(19)
(11)EP 3 286 309 B1

(12)EUROPEAN PATENT SPECIFICATION

(45)Mention of the grant of the patent:
25.11.2020 Bulletin 2020/48

(21)Application number: 16718334.2

(22)Date of filing:  22.04.2016
(51)International Patent Classification (IPC): 
C12N 9/90(2006.01)
C12P 17/04(2006.01)
(86)International application number:
PCT/EP2016/058997
(87)International publication number:
WO 2016/170106 (27.10.2016 Gazette  2016/43)

(54)

PROCESS FOR ISOLATING AND PURIFYING AMBROX

VERFAHREN ZUR ISOLIERUNG UND REINIGUNG VON AMBROX

PROCÉDÉ D'ISOLEMENT ET DE PURIFICATION D'AMBROX


(84)Designated Contracting States:
AL AT BE BG CH CY CZ DE DK EE ES FI FR GB GR HR HU IE IS IT LI LT LU LV MC MK MT NL NO PL PT RO RS SE SI SK SM TR

(30)Priority: 24.04.2015 GB 201507170

(43)Date of publication of application:
28.02.2018 Bulletin 2018/09

(73)Proprietor: Givaudan SA
1214 Vernier (CH)

(72)Inventor:
  • EICHHORN, Eric
    8006 Zurich (CH)

(74)Representative: Global Patents 
Givaudan SA Grafenaustrasse 7
6300 Zug
6300 Zug (CH)


(56)References cited: : 
EP-A2- 2 438 182
JP-A- 2009 060 799
CN-A- 105 037 308
  
  • DECORZANT ET AL: "A short synthesis of ambrox(R) from sclareol", TETRAHEDRON, ELSEVIER SCIENCE PUBLISHERS, AMSTERDAM, NL, vol. 43, no. 8, 1 January 1987 (1987-01-01), pages 1871-1879, XP022057555, ISSN: 0040-4020, DOI: 10.1016/S0040-4020(01)81499-X
  • John C Leffingwell ET AL: "Biotechnology -Conquests and Challenges in Flavors & Fragrances", Leffingwell Reports, 1 March 2015 (2015-03-01), pages 1-11, XP055277349, Retrieved from the Internet: URL:http://www.leffingwell.com/download/Bi otechnology - Conquests and Challenges in Flavors & Fragrances.pdf [retrieved on 2016-06-02]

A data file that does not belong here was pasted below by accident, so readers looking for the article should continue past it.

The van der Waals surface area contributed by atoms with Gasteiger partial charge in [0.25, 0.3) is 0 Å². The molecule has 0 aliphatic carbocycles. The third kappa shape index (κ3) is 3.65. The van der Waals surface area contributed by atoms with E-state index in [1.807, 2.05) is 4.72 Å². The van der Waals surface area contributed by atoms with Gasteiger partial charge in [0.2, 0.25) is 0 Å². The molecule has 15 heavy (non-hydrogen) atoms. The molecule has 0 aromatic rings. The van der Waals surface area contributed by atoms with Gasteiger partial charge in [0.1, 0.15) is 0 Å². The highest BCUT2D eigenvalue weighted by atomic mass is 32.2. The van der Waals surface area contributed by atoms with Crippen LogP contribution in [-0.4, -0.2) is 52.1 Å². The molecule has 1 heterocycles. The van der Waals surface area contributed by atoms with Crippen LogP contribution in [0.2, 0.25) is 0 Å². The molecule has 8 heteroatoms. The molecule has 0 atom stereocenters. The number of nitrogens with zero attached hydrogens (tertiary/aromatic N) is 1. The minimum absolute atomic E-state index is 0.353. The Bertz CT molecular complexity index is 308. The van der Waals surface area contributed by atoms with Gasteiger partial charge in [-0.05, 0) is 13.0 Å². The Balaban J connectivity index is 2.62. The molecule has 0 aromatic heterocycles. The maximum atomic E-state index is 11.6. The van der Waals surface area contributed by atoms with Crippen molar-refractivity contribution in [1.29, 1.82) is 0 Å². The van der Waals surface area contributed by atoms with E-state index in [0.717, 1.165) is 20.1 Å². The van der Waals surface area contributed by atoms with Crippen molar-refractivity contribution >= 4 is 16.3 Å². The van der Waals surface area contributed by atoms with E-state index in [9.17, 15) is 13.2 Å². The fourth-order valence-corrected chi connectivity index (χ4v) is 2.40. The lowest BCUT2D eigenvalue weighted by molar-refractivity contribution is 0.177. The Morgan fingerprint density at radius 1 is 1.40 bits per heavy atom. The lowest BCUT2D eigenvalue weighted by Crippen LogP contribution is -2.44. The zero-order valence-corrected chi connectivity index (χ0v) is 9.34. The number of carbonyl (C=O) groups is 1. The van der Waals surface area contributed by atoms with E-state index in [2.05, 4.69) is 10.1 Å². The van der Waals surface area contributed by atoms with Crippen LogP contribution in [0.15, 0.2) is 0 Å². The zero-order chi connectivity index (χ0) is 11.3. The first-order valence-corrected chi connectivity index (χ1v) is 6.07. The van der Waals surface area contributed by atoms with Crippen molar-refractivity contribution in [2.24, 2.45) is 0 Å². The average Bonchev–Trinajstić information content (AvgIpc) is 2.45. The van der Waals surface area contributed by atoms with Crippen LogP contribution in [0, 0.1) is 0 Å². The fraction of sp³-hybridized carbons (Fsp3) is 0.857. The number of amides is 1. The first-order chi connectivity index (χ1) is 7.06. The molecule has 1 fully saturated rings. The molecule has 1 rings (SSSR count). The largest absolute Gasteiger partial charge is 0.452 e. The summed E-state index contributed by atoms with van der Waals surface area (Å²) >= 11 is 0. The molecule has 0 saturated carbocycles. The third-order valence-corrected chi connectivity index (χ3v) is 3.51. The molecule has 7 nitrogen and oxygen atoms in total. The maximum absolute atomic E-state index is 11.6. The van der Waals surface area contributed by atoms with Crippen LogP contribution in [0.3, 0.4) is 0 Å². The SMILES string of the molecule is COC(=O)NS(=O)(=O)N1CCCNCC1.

Note: Within nine months from the publication of the mention of the grant of the European patent, any person may give notice to the European Patent Office of opposition to the European patent granted. Notice of opposition shall be filed in a written reasoned statement. It shall not be deemed to have been filed until the opposition fee has been paid. (Art. 99(1) European Patent Convention).


Description


[0001] The present invention is concerned with a method of preparing, isolating and purifying the isomer (-)-Ambrox. More particularly, the invention is concerned with a method of preparing (-)-Ambrox by means of a bioconversion, as well as to a method of its recovery and purification from a reaction mixture by selective crystallization.

[0002] AMBROFIX™ is the proprietary Givaudan trade name of the enantiomerically pure compound (-)-Ambrox, which has the general formula (I).



[0003] AMBROFIX™ is a very important molecule in the perfumers' palette of ingredients. It delivers a highly powerful, highly substantive and highly stable ambery note for use in all perfumery applications. AMBROFIX™, available from Givaudan, is the most suitable material for obtaining an authentic ambergris odour note.

[0004] Currently, AMBROFIX™ is produced synthetically from starting materials of natural origin. The availability and quality of certain starting materials are dependent on climatic conditions, as well as socio-economic factors. Furthermore, since starting materials may be extracted from natural resources, with modest yields, they are available at prices that will, in all likelihood, increasingly render their use uneconomical on an industrial scale. Accordingly, if commercial industrial supplies of AMBROFIX™ are to continue to be available at a reasonable cost, there is a need for a more cost-effective process of production and purification, which is capable of industrialization.

[0005] An industrially scalable biotechnological route into AMBROFIX™ would be attractive because it is potentially less complex and less polluting than fully synthetic procedures.

[0006] A potentially useful substrate on which to attempt a bioconversion to provide (-)-Ambrox is homofarnesol. In their seminal paper, Neumann et al (Biol. Chem. Hoppe-Seyler Vol. 367 pp 723-726 (1986)) discussed the feasibility of converting homofarnesol to (-)-Ambrox under enzymatic catalysis, employing the enzyme Squalene Hopene Cyclase (SHC). The homofarnesol employed was a mixture of the four geometric isomers of this molecule. Of the four isomers, only the 7E,3E geometric isomer (using conventional nomenclature) could be cyclized, and then only with very low yield of the desired (-)-Ambrox.